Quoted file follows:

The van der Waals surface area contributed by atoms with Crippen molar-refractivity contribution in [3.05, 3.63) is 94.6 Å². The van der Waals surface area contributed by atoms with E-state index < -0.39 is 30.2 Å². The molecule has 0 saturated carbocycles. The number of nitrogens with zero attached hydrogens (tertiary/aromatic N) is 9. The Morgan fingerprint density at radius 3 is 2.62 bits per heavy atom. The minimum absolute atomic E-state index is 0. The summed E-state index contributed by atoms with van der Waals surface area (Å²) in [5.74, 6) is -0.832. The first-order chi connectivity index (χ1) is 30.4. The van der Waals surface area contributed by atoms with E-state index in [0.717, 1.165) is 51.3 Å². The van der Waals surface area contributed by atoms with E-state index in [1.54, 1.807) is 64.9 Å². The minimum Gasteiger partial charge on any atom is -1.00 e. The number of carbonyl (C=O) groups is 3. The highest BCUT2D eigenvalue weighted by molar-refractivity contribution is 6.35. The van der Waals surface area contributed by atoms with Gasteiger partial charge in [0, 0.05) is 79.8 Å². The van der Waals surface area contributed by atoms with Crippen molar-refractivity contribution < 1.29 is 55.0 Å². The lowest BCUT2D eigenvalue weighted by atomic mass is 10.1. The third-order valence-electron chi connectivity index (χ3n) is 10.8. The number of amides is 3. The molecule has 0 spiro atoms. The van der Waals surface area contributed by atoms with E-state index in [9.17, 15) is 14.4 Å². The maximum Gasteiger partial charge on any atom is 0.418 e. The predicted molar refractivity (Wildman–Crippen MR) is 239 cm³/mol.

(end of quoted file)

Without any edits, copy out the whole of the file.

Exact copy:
The van der Waals surface area contributed by atoms with Crippen molar-refractivity contribution in [3.05, 3.63) is 94.6 Å². The van der Waals surface area contributed by atoms with E-state index < -0.39 is 30.2 Å². The molecule has 0 saturated carbocycles. The number of nitrogens with zero attached hydrogens (tertiary/aromatic N) is 9. The Morgan fingerprint density at radius 3 is 2.62 bits per heavy atom. The minimum absolute atomic E-state index is 0. The summed E-state index contributed by atoms with van der Waals surface area (Å²) in [5.74, 6) is -0.832. The first-order chi connectivity index (χ1) is 30.4. The van der Waals surface area contributed by atoms with E-state index in [0.717, 1.165) is 51.3 Å². The van der Waals surface area contributed by atoms with E-state index in [1.54, 1.807) is 64.9 Å². The minimum Gasteiger partial charge on any atom is -1.00 e. The number of carbonyl (C=O) groups is 3. The highest BCUT2D eigenvalue weighted by molar-refractivity contribution is 6.35. The van der Waals surface area contributed by atoms with Gasteiger partial charge in [0, 0.05) is 79.8 Å². The van der Waals surface area contributed by atoms with Crippen molar-refractivity contribution < 1.29 is 55.0 Å². The lowest BCUT2D eigenvalue weighted by atomic mass is 10.1. The third-order valence-electron chi connectivity index (χ3n) is 10.8. The number of amides is 3. The molecule has 0 spiro atoms. The van der Waals surface area contributed by atoms with E-state index in [9.17, 15) is 14.4 Å². The maximum Gasteiger partial charge on any atom is 0.418 e. The predicted molar refractivity (Wildman–Crippen MR) is 239 cm³/mol.